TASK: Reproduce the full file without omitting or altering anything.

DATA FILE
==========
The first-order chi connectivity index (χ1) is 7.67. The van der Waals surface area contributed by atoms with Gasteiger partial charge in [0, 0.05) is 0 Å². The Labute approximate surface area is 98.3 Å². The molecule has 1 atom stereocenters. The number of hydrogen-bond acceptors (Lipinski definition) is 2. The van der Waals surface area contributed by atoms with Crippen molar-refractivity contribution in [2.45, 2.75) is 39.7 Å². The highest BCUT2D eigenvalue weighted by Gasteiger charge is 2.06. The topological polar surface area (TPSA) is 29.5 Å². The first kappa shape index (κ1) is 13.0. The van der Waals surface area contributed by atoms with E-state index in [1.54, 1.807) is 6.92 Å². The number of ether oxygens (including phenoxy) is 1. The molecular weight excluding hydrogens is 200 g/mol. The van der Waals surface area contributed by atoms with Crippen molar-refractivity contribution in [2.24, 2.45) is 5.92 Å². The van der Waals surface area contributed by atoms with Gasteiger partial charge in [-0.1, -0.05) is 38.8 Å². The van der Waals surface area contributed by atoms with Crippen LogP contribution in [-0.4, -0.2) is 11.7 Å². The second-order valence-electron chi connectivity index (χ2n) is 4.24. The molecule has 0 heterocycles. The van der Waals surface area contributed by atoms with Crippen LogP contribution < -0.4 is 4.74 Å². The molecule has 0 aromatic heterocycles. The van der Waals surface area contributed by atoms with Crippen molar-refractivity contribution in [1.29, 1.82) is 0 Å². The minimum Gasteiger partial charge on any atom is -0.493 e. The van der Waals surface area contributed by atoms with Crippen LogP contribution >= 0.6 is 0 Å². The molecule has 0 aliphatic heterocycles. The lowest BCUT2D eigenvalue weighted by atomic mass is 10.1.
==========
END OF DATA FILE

The first-order chi connectivity index (χ1) is 7.67. The van der Waals surface area contributed by atoms with Gasteiger partial charge in [0, 0.05) is 0 Å². The Labute approximate surface area is 98.3 Å². The molecule has 1 atom stereocenters. The number of hydrogen-bond acceptors (Lipinski definition) is 2. The van der Waals surface area contributed by atoms with Crippen molar-refractivity contribution in [2.45, 2.75) is 39.7 Å². The highest BCUT2D eigenvalue weighted by Gasteiger charge is 2.06. The topological polar surface area (TPSA) is 29.5 Å². The first kappa shape index (κ1) is 13.0. The van der Waals surface area contributed by atoms with E-state index in [1.54, 1.807) is 6.92 Å². The number of ether oxygens (including phenoxy) is 1. The molecular weight excluding hydrogens is 200 g/mol. The van der Waals surface area contributed by atoms with Crippen molar-refractivity contribution in [2.24, 2.45) is 5.92 Å². The van der Waals surface area contributed by atoms with Gasteiger partial charge in [-0.1, -0.05) is 38.8 Å². The van der Waals surface area contributed by atoms with Crippen LogP contribution in [-0.4, -0.2) is 11.7 Å². The second-order valence-electron chi connectivity index (χ2n) is 4.24. The molecule has 0 heterocycles. The van der Waals surface area contributed by atoms with Crippen LogP contribution < -0.4 is 4.74 Å². The molecule has 0 aromatic heterocycles. The van der Waals surface area contributed by atoms with Crippen molar-refractivity contribution in [1.29, 1.82) is 0 Å². The minimum Gasteiger partial charge on any atom is -0.493 e. The van der Waals surface area contributed by atoms with Crippen LogP contribution >= 0.6 is 0 Å². The molecule has 0 aliphatic heterocycles. The lowest BCUT2D eigenvalue weighted by atomic mass is 10.1.